5 Ways to Say Good Evening in French (Plus Audio and Example Sentences)
At the end of a long day, it’s easy to fantasize about a glass of wine, a good book or a new episode of your favorite show.
But before you can indulge in your preferred evening ritual, it’s important to end your day on a good note!
In this post we’ll show you five common ways to say “good evening” in French, how they’re used and some example sentences.
- 1. Bonsoir — Good evening
- 2. Bonne soirée — Have a good evening
- 3. À demain — See you tomorrow
- 4. Bon après-midi / Bonne après-midi — Good afternoon
- 5. Bisou ! — Kisses!
1. Bonsoir — Good evening
Bonsoir is a combination of the words bon or “good,” and soir, which can either mean “evening” or “night.”
This means that you can hear this phrase at 3pm, 6pm or 11pm, and it’s perfectly appropriate!
Bonsoir Céline, comment ça va ? — Good evening Céline, how are you?
2. Bonne soirée — Have a good evening
While bonsoir and bonne soirée both translate to “good evening,” they aren’t interchangeable.
Bonsoir is a conversation opener, and bonne soirée is a conversation closer.
So if you’re having a conversation in the evening, you should remember which phrase you need to use to start and to end it.
Au revoir, passe une bonne soirée. — Bye, have a good evening.
3. À demain — See you tomorrow
Admittedly, it can be difficult to know when it’s time to switch from bonjour and bonne journée to bonsoir and bonne soirée. That’s where this phrase comes in handy!
Telling someone that you’ll see them tomorrow isn’t exclusive to the evening, which makes it the perfect phrase to remember for use at any time of day.
So long as you won’t see the other person until tomorrow, it’s just as good in the morning, afternoon or night.
À demain Julien ! — See you tomorrow Julien!
4. Bon après-midi / Bonne après-midi — Good afternoon
We’ve established that bon(ne) means “good,” but après-midi literally translates to “afternoon.”
Combined, they make for a polite greeting in the middle of the day. Whereas bonsoir has a wide timeframe, it’s best to use bon(ne) après-midi in the early evening.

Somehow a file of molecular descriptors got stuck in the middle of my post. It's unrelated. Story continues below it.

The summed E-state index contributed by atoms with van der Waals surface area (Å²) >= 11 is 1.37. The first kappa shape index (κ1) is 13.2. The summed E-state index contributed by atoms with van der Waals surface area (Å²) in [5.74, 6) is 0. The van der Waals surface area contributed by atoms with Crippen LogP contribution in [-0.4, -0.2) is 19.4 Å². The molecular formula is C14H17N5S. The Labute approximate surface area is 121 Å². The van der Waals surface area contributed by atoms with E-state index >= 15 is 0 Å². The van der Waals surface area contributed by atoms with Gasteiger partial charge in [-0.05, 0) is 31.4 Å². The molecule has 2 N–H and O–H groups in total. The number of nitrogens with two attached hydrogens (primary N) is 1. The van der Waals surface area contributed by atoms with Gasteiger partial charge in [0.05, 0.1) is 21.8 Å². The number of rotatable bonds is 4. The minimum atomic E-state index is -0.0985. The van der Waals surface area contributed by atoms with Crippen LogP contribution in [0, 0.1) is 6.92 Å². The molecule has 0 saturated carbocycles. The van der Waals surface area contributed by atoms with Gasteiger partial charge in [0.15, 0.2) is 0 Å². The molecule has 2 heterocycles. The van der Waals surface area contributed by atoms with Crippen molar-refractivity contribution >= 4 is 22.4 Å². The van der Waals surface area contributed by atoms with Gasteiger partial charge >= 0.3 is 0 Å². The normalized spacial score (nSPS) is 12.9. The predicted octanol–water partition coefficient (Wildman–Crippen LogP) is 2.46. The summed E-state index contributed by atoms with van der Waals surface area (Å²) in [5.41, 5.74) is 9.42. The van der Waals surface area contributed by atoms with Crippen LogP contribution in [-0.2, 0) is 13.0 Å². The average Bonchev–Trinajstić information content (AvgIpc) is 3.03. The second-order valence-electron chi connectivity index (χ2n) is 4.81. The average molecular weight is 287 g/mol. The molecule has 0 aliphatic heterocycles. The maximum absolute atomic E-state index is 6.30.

Je vous souhaite un bon après-midi. — I wish you a good afternoon.
Je vais manger le déjeuner, bonne après-midi ! — I’m going to eat lunch, have a good afternoon!
5. Bisou ! — Kisses!
Studying French, you’ll quickly become aware of the infamous la bise or “kiss.”
I’ll skip over the contentious discussion around how many kisses or what cheek to start on—what’s important is that similar to how English people say “kisses” or write “xoxo,” the French equivalent is bisou.
Of course, this phrase can be used at any time of day, including the evening. Similar to English, you would never tell someone “xoxo” or bisou unless you have a close relationship with them.
Je te parlerai plus tard. Bisou ! — I’ll talk to you later. Kisses!
As with all words and phrases you learn in French, it’s important to learn the context of these different “good evening” phrases. So while we’ve given you a good explanation on how to use them, it’s worth consuming French media so that you can actually see them used in action!
The language learning program FluentU can be helpful for this: It teaches with authentic French videos, like news reports, inspiring talks and music videos, so that you can see how the language is spoken by natives.
Keep an eye out for the phrases we’ve learned here on interactive subtitles, so you can get information on them (and other words and phrases) in real time.
FluentU is also available as an iOS and Android app, so you can study from wherever.
Recognizing and adjusting your language to the time of day is a sign to other French speakers that your language skills are improving. And these five phrases will not only show that you pay attention to time of day, but also formality.
There’s no better feeling than settling into your evening ritual after showing off your growing vocabulary!